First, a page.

So you’re done with college and living at home is, well, living at home. Restless and bored, you’re beyond ready to move out. Where do you go? Where do you even start looking?
The process may seem overwhelming and confusing, so keep reading to find out how to navigate renting your first place after college.
Everything (and I mean everything) adds up
When moving out of your home, take into consideration the cost of moving out all your belongings from where you’re currently staying to your new place. Will you be renting a U-Haul, or transporting furniture yourself? Movers can be costly and typically calculate costs by weight of objects, distance and package supplies. According to Movers.com the standard price for moving furniture and material can cost between $1,600-$2,800.
After the cost of the actual move, you still have to furnish your place. A great sustainable alternative to purchasing expensive new furniture is to check thrift stores and antique shops. You may find a real gem with a story to tell that could be the next focal point of your new place, at a super discounted rate.
From cable, furniture, decor everything comes at a cost — make sure you’re mindful that moving out doesn’t mean you’ll be paying a flat rent fee. A fun way to decorate your new home is to create decorations yourself! Watching DIY videos and finding inspiration through Pinterest boards can lessen the hole in your wallet.
Finding a roommate
Now that you’ve graduated college you may be thinking that you’re done with roommates. However, living with a roommate in your first apartment is a smart option. For starters you’re splitting rent, amenities and utilities in half, plus, you may find comfort in not being completely alone in a new environment. Finding a roommate to live with in your new apartment is completely different than finding a roommate for your dorm room.
Discussing whether or not you’re willing to compromise on location, size, price need to be talked about with any potential roommate to ensure they’re comfortable with what they’re walking into.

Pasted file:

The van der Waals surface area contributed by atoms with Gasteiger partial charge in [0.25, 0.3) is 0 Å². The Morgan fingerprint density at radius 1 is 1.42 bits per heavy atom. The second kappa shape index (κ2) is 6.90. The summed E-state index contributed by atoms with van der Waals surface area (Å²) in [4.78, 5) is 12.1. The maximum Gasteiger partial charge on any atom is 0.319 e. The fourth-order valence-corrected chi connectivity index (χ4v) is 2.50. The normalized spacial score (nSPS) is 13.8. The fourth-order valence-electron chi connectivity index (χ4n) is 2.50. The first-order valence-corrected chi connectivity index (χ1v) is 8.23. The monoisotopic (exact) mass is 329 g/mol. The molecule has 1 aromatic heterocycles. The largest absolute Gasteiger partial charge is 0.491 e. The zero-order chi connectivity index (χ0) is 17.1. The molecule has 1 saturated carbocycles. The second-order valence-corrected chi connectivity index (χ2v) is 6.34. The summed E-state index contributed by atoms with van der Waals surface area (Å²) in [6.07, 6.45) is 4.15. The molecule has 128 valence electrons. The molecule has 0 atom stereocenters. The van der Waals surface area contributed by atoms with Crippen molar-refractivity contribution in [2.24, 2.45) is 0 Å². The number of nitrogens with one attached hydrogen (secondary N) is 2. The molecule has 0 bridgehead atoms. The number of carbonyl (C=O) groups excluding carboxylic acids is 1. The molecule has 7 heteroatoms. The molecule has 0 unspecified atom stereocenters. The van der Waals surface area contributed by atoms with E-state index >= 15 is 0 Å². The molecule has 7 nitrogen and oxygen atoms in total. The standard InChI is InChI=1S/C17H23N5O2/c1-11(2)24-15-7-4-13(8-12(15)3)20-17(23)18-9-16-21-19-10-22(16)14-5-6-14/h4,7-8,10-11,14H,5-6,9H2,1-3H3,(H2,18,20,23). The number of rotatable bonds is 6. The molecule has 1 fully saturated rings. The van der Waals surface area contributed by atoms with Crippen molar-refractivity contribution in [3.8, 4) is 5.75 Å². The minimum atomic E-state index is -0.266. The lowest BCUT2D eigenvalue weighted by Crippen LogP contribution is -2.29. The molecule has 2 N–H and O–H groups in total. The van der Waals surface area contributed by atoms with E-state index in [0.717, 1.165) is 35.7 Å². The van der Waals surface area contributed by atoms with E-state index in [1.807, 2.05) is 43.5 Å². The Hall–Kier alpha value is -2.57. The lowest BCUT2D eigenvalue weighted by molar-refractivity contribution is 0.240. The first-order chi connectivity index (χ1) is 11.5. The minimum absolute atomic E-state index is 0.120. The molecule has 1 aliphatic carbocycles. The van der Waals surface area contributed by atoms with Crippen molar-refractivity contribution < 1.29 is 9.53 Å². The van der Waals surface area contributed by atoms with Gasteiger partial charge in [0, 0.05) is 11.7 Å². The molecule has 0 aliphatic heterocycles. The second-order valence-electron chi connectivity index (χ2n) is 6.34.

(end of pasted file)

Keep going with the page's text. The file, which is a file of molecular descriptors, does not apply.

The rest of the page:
Although city living may seem glamorous, it might not be what you’re looking for. Typically, apartments in large cities are smaller, more expensive and not worth the overall money you’re spending. Consider looking at locations outside of the city — surrounding boroughs will have larger apartments, more privacy and who knows, maybe your next favorite taco spot.
Searching for an apartment includes the details you may overlook. You may want to ask yourself if splurging on a washer/dryer is that important to you? Do you need to purchase your own air conditioner or is there centralized AC? And most importantly, are pets allowed and/or is there an extra fee? Because, let’s be real if we’re leaving home, so are our pets. Amenities can shape you’re entire experience on your first apartment. Learning your own personal “must-haves” versus things you can live without are all moments of self-reflection that you learn along the way.
It’s time to sign the lease
You know how literally nobody reads the terms and conditions section? Yeah, this time you’re going to want to read every single word. A lease is your signed, written contract with your landlord (and your roommate if you have one) of expectations and rules set for the certain amount of time you’ll be living there.
Three things you should always look out for when signing a lease are:
- Is the rent the correct amount?
- The day your rent is due and how payment is made
- Utilities that are included
Last but not least, make sure everything is working properly. This may seem intuitive, but you want to make sure everything is properly functioning, that includes every outlet.
Although it may feel intimidating and daunting at first, moving into your very own apartment is an exciting accomplishment. With careful planning, attention to detail and a plan for the future, you’ll be right on your way to your home sweet home. Imagine how good it’ll feel once you can kick your feet up and enjoy as much chips and guac as you want.